education and progress of our own people.
- Drastic decentralization of all government bureaucracies. Diversity
and freedom at the local level is necessary in order for effective
solutions to social problems to evolve.
- Referendum-based decision-making. The Internet gives us the
ability to decide local and national issues by referendum rather than
by votes within legislative bodies. It is foolish not to make use
of this ability to implement direct rather than merely representative
- Serious education reform, driven not by privatization, but by
government funding of innovative schools, made possible by
decentralized education administration.
- A nationwide high technology initiative, driven by increased,
decentralized government investment in pure research, and government provision of venture capital for hi-tech start-up firms. Investment in science and
technology always provides higher quality of life, in the long term.
- Independence of cyberspace: the Internet, and whatever it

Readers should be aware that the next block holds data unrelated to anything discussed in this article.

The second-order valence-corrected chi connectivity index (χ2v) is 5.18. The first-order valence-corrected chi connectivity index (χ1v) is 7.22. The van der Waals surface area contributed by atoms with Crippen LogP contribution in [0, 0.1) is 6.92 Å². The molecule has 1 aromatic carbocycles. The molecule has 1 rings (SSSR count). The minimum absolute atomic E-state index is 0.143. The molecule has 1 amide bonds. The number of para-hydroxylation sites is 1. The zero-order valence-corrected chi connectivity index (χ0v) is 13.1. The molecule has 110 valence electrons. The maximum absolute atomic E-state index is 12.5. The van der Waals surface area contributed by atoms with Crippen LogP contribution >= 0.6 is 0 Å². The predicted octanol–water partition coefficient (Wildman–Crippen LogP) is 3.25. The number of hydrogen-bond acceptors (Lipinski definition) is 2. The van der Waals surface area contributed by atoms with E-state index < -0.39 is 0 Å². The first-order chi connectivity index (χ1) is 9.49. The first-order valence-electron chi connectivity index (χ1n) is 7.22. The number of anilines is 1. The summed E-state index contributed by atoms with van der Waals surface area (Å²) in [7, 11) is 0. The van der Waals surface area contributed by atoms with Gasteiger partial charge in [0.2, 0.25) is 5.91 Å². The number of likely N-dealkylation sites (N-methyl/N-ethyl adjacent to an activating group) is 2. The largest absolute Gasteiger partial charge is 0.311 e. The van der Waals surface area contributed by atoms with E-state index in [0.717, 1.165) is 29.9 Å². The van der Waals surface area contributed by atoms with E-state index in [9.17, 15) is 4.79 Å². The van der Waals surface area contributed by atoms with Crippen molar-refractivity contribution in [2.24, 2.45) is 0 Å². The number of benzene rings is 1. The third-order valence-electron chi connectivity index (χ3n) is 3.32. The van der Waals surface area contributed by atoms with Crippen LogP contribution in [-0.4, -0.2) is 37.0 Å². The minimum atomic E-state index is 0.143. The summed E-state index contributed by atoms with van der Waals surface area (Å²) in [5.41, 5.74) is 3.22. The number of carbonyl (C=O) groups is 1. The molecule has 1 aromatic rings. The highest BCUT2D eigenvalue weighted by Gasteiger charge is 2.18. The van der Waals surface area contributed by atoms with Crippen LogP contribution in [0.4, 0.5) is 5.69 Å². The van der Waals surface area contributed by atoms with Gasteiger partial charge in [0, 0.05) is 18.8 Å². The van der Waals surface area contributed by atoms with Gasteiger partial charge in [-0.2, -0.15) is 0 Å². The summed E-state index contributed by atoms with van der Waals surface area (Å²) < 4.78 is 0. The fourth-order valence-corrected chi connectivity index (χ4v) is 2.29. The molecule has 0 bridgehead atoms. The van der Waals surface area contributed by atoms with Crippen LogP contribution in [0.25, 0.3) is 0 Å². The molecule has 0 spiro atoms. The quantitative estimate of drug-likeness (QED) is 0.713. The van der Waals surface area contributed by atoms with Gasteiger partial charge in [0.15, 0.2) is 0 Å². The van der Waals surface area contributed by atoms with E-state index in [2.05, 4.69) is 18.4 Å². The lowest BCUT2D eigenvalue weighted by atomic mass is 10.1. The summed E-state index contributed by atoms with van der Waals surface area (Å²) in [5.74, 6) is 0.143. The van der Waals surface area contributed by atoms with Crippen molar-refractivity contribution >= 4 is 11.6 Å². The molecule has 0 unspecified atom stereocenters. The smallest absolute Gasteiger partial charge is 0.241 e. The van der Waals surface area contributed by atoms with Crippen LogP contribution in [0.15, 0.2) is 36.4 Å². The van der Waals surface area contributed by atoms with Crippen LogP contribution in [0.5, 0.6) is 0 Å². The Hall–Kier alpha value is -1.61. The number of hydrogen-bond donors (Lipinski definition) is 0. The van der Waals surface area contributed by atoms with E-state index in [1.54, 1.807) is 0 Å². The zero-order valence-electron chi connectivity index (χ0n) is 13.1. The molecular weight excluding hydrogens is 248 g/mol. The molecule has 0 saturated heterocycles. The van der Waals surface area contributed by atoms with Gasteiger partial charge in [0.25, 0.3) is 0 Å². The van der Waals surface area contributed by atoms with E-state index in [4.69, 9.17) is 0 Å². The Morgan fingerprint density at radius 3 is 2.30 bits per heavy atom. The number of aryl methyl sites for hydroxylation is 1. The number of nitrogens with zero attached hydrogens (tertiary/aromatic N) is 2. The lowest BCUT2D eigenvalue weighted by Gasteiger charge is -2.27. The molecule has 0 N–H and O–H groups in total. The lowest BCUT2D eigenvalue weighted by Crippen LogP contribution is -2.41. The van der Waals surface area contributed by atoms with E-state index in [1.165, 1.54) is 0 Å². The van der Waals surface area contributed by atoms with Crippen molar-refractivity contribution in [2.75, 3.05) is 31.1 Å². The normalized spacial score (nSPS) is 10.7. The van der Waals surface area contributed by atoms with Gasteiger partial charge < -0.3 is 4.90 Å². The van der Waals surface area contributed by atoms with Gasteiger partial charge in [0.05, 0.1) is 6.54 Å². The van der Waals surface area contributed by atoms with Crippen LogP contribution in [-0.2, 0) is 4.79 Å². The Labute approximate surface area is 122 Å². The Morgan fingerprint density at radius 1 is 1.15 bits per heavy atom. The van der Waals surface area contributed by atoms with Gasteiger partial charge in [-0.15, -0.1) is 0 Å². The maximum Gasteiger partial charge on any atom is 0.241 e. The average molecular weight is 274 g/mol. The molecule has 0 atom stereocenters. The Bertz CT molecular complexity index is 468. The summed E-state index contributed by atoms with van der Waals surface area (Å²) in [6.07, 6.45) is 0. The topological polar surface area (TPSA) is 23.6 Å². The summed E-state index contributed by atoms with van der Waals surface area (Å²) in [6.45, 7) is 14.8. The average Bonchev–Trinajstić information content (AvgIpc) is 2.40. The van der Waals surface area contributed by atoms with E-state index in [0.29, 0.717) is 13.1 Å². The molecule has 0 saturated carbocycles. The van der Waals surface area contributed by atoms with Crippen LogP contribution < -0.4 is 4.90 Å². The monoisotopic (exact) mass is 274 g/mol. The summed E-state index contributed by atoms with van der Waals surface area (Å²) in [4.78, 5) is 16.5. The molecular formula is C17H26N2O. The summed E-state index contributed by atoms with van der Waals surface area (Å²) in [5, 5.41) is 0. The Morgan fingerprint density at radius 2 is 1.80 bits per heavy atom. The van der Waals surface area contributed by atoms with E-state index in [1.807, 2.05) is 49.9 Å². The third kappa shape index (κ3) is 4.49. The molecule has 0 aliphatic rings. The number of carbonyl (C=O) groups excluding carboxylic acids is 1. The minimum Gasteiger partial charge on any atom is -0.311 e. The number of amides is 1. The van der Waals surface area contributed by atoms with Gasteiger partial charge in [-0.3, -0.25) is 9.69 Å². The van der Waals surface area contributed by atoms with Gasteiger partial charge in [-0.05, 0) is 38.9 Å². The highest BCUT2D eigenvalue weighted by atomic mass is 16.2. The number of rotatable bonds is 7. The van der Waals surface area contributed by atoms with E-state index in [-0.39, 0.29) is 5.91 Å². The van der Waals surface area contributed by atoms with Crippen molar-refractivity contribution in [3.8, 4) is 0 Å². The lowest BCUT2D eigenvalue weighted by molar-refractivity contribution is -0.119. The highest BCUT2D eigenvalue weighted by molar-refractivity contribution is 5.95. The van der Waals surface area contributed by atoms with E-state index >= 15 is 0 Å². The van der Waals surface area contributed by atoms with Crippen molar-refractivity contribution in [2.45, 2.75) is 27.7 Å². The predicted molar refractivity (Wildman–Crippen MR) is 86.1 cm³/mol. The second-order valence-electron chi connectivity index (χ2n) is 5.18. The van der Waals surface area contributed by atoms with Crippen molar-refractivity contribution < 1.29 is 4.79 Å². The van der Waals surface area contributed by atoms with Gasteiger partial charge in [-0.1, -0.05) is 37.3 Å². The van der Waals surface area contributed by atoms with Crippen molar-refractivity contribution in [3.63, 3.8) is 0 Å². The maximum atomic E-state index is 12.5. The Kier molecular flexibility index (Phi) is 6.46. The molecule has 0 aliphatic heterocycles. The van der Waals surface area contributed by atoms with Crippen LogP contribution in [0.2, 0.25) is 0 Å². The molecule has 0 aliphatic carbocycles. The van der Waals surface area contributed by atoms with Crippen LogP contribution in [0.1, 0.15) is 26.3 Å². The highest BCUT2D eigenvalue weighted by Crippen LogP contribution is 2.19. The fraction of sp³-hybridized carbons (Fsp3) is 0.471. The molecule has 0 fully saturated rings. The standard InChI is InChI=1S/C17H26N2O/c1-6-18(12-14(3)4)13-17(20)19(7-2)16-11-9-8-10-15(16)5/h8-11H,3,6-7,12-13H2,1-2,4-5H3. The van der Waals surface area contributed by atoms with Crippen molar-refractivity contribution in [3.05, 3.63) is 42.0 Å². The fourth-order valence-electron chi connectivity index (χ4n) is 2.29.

turns into in the future, should not be regulated
by any nation's laws.
- Free food, housing and basic education for all. The state of shelters and soup kitchens in our cities is deplorable. If we treat the poor with
respect, they will be far more likely to develop the self-respect needed
to end their own poverty. Australia, New Zealand and Canada are models
in this regard.
- Free university education for good students. It works in
Europe and Asia.
- A complete overhaul of the national drug policy. Most drug use is bad,
but it is not as bad as mass imprisonment and constant violence on the streets.
All natural plant substances should be legalized. Legalization